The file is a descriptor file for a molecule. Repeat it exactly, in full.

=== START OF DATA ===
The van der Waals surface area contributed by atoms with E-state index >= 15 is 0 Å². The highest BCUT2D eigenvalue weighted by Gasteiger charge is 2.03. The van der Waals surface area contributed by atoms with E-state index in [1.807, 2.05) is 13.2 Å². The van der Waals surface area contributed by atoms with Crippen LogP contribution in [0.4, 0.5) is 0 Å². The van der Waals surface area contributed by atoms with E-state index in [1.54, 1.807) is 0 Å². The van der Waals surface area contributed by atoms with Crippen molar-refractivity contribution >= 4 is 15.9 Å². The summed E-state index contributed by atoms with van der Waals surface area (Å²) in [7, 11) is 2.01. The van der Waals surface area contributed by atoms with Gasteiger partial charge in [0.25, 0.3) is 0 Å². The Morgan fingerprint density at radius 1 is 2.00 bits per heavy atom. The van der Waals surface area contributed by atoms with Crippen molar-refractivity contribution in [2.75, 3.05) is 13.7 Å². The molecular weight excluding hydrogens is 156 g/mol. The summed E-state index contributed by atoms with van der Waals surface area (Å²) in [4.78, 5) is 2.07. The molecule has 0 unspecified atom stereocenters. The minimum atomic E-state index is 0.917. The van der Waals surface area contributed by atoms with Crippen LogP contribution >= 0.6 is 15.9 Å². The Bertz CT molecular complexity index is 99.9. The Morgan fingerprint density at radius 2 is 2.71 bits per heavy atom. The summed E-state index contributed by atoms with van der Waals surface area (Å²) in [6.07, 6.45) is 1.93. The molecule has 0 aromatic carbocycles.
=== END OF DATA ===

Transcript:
The van der Waals surface area contributed by atoms with E-state index >= 15 is 0 Å². The highest BCUT2D eigenvalue weighted by Gasteiger charge is 2.03. The van der Waals surface area contributed by atoms with E-state index in [1.807, 2.05) is 13.2 Å². The van der Waals surface area contributed by atoms with Crippen LogP contribution in [0.4, 0.5) is 0 Å². The van der Waals surface area contributed by atoms with E-state index in [1.54, 1.807) is 0 Å². The van der Waals surface area contributed by atoms with Crippen molar-refractivity contribution >= 4 is 15.9 Å². The summed E-state index contributed by atoms with van der Waals surface area (Å²) in [7, 11) is 2.01. The van der Waals surface area contributed by atoms with Gasteiger partial charge in [0.25, 0.3) is 0 Å². The Morgan fingerprint density at radius 1 is 2.00 bits per heavy atom. The van der Waals surface area contributed by atoms with Crippen molar-refractivity contribution in [2.75, 3.05) is 13.7 Å². The molecular weight excluding hydrogens is 156 g/mol. The summed E-state index contributed by atoms with van der Waals surface area (Å²) in [4.78, 5) is 2.07. The molecule has 0 unspecified atom stereocenters. The minimum atomic E-state index is 0.917. The van der Waals surface area contributed by atoms with Crippen LogP contribution >= 0.6 is 15.9 Å². The Bertz CT molecular complexity index is 99.9. The Morgan fingerprint density at radius 2 is 2.71 bits per heavy atom. The summed E-state index contributed by atoms with van der Waals surface area (Å²) in [6.07, 6.45) is 1.93. The molecule has 0 aromatic carbocycles.